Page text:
Product on Review: AMD Eyefinity Technology
Manufacturer and Sponsor: AMD
Street Price: Varied
As most enthusiasts will know, Eyefinity is not a new technology. One could even say it is not truly an AMD innovation as multiple screen setups have been in use in a variety of industries for quite a while now from stockbrokers to the military. This is mainly due to the productivity increases it allows (up to 50% according to some sources e.g. Microsoft). However, Multiple monitor setups only broke into the gaming fraternity in late 2009 with the Eyefinity capable AMD HD 5000 series. Eyefinity was the latest 'must have' technology but as with most new technologies, it was plagued with driver problems and game support from the outset. Also, thanks to the cost of multiple monitors, it was prohibitively expensive both to run from a power consumption perspective and to purchase the required hardware in the first place. Monitor choice was also key as you had to have the correct capable resolutions along with the right amount of display ports be it VGA, DVI, HDMI, DP or a combination thereof.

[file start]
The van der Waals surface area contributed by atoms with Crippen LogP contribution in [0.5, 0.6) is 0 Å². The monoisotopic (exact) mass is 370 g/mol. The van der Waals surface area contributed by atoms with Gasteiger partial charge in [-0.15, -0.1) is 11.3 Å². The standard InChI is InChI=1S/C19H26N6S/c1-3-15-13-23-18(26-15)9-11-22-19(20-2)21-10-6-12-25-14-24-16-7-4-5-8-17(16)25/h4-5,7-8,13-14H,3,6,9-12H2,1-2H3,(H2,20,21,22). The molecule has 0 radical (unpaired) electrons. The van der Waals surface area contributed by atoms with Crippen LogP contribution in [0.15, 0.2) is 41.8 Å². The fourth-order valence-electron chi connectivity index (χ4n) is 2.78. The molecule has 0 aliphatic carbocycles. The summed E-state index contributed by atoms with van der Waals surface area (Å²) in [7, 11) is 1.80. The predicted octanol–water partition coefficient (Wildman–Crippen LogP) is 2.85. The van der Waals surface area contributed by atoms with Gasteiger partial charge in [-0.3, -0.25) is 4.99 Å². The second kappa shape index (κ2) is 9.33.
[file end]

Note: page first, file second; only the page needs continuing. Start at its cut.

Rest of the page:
Fast-forward five years and today's monitors are not only cheaper and more power efficient but with 5 years to mature, Eyefinity technology is a much more viable technology supported by a huge amount of game. As we will show it is also extremely easy to setup thanks to massive improvements to AMD's Catalyst driver and software support, the latest of which allows the end user to incorporate mismatched screen sizes to create an Eyefinity arrangement.
Is Eyefinity for you? Only you can answer that we're afraid but if you are looking to buy into this technology we hope this article will give you a fundamental understanding of what is required, how it works along with our own impressions of one of AMD's key GPU/APU selling points. So go put the kettle on, sit back as we take you through the world of AMD Eyefinity.
AMD's take on Eyefinity:
We are taking you beyond the boundaries of traditional PC displays. AMD Eyefinity technology expands the traditional limits of desktop computing by multiplying your screen area. With multiple monitors, games become more immersive, workstations become more useful and you become more productive (an average of 42% more productive according to one study).